There’s a new kid on the block of disruptive technology. Blockchain. A day doesn’t go by that you can’t find numerous articles about it. Topics range from how DTCC (Depository Trust & Clearing Corporation) is making significant investments in exploring the technology, to various government and political organizations investigating its potential to enable online voting. Blockchain is definitely a hot topic of discussion. At times, it sounds like blockchain is replacing cloud in discussions as the technology panacea that will solve all problems. On the flip side, one of the first statements I invariably hear when blockchain enters the conversation with clients is, “We’re not interested in Bitcoin.” For many, the terms blockchain and Bitcoin are synonymous.
Blockchain ≠ Bitcoin!
The connection is understandable. If you do a Google search on blockchain, the top results inevitably pair the terms “blockchain” and “Bitcoin.” Blockchain technology originated in the establishment of Bitcoin. It enables digital currencies like Bitcoin to work. This connection was starting to fade, but with the recent explosive growth in value of Bitcoin, with it reaching a valuation of $8,000 this week re-inserted it back into the conversation.
The reality is that blockchain is so much more than bitcoin. I look forward to a time when discussing blockchain I not longer have to disassociate it from bitcoin. A colleague of mine, gave the analogy of fish and water. A fish (Bitcoin) needs water (blockchain) to survive. But water (blockchain) does not need the fish (Bitcoin). So while Bitcoin needs blockchain to work, blockchain doesn’t need Bitcoin to provide value.
(I’m not going to attempt to discuss the pros and cons of Bitcoin or other cryptocurrencies here. Those conversations can be almost as emotional as political discussion—and voluminous enough to fill books.)
What exactly is blockchain?
In simple terms, blockchain is a digital ledger. You can think of it as a spreadsheet. The blockchain ledger comprises a constantly growing list of transactions called “blocks”—all of which are sequentially connected. Each block has a link to the previous one in the list.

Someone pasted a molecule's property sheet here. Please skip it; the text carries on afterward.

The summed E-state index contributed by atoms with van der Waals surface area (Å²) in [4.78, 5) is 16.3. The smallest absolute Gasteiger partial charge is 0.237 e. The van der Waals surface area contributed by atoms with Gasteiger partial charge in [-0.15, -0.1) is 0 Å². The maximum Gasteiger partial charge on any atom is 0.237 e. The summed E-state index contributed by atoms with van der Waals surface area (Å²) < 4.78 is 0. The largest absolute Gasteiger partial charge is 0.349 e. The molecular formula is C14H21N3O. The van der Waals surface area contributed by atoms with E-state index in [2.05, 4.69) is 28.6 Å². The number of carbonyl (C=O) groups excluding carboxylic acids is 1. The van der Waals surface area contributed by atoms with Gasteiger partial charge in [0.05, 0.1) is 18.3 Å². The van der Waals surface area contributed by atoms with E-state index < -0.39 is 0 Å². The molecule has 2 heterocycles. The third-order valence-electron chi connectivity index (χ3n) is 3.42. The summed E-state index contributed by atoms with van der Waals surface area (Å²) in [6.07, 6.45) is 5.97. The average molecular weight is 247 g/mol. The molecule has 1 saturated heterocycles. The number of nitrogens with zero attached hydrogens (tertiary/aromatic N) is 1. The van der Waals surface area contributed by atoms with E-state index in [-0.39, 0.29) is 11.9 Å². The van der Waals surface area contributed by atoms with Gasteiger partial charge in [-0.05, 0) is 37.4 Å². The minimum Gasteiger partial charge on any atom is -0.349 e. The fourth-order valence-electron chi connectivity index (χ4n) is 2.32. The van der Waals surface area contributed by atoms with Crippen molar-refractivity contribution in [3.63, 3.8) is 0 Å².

Once a block is in the chain it can’t be removed, so it becomes part of a permanent database containing all the transactions that have occurred since its inception.
One of the more interesting features about blockchain technology is that there’s no central authority or single source of the ledger. Which means it exists on every node that’s associated with it. Yes, every node has its own complete copy of the blockchain. As new blocks are added, they’re also received by every node that participates. Distributed consensus and trust ensures the integrity of the system.
Instead of Bitcoin, think in terms of assets
If you look at blockchain through the lens of Bitcoin (or for that matter, cryptocurrency in general), it can provide a very limited view of blockchain’s business value and usefulness. If instead, we think of it in relation to assets of all kinds, we see a landscape of nearly boundless potential.
In her book, “Blockchain: Blueprint for a New Economy,” author Melanie Swan describes three categories of blockchain:
- Blockchain 1.0 – Currencies. This includes currency transfers, remittances, and digital payment systems. This is the area most of us are familiar with as it is the territory of Bitcoin and other cryptocurrencies.
- Blockchain 2.0 – Contracts. This extends blockchain into financial and marketplace applications. Assets include items such as bonds, stocks, loans, titles, and anything that has an implied agreement or contract.
- Blockchain 3.0 – Organizing Activity. This takes blockchain out of the financial space and into areas such as education, government, health, and art. In these areas, asset types may be physical, digital, or human in nature.
In the second two categories, blockchain has far more potential than Bitcoin. And these applications are garnering significant interest throughout various industries.